Zheng He - Key takeaways

  • Zheng He was a 15th-century Chinese admiral who served the Yongle emperor of the Ming Dynasty.
  • In the 15th century, Zheng He led seven Chinese diplomatic and trade expeditions into Southeast Asia, the Indian Ocean, and Eastern Africa.
  • Zheng He's massive fleet symbolized the wealth and power of the Ming Dynasty to foreign nations.
  • Zheng He's voyages signified an impressive globalization effort via sea travel.
  • The exotic rewards that Zheng He brought to China awed the Chinese people and justified the reign of the Yongle emperor.
  • The Chinese imperial fleet was destroyed soon after Zheng He's death and just a century before European maritime voyages defined their global power.

Frequently Asked Questions about Zheng He

Zheng He was a 15th-century Chinese admiral who led seven diplomatic voyages into Southeast Asia, the Indian Ocean, and East Africa. 

Zheng He expanded China’s political and economic presence into Western waters. He signified an increase in world globalization efforts, and his success indicated the future power of large navies –almost a century before Columbus set sail for the Americas. 

Although he led seven voyages, Zheng He did not discover any new lands. He did lead the first Chinese voyage into East Africa, however. 

Zheng He led a mighty Chinese fleet on seven diplomatic expeditions into foreign waters, expanding the Yongle emperor’s international influence. His expeditions illuminated the power and importance of navies long before Europe would begin its maritime dominance. 

Zheng He traveled as far as East Africa, approximately 4,000 miles from ports in China. 

Final Zheng He Quiz

Question

What was one of the reasons that the Ming court decided to abandon future maritime expeditions? 

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Answer

The threat of Mongolian invasion OR excessive costs of expeditions 

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Question

What Chinese emperor did Zheng He serve for the majority of his career?

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Answer

The Yongle Emperor. 

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Question

What was the furthest continent that Zheng He reached in his expeditions? 

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Answer

(Eastern) Africa.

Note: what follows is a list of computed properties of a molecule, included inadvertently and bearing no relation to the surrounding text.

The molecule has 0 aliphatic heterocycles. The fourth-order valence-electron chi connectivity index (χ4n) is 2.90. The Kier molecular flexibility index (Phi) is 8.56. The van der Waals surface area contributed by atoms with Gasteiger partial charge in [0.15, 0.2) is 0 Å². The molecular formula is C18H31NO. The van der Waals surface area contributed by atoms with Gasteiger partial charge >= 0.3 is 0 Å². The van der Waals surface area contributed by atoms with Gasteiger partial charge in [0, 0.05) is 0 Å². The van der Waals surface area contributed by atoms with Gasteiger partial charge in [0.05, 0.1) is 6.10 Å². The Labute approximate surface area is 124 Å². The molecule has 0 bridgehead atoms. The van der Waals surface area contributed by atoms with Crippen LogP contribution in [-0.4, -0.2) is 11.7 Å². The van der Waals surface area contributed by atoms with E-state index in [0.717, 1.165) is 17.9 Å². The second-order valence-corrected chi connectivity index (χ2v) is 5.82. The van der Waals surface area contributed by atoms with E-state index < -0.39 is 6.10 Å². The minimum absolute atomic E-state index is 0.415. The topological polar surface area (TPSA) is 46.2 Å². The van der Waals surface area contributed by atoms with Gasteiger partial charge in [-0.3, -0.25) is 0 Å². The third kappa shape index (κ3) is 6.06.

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Question

What animal brought to the Mind court by Zheng He was considered a cultural and spiritual signifier of the emperor's divine rule?

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Answer

The giraffe. 

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Question

What was so significant about the timing of the destruction of China's royal fleet?

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Answer

The fleet was destroyed just a century before European navies would dominate the globe. 

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Question

How did Zheng He become a eunuch? 

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Answer

He was captured by invading Ming forces at the age of ten and castrated. 

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Question

During what century did Zheng He complete his seven voyages? 

A) 14th century 

B) 15th century 

C) 16th century 

D) 17th century 

Show answer

Answer

B) 15th century 

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Question

Where did Zheng He NOT travel?

A) Eastern Africa

B) India

C) Southeast Asia

D) North America 

Show answer

Answer

D) North America 

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Question

At the fleet's height, how many ships did Zheng He command? 

A) about 30

B) about 300

C) about 3000

D) He only commanded one ship.

Show answer

Answer

B) about 300

Show question

Question

What was NOT a chief goal of Zheng He's expeditions? 

A) built diplomatic relations

B) display the might of the Ming Dynasty

C) scout Europe for future invasion

D) trade goods 

Show answer

Answer

C) scout Europe for future invasion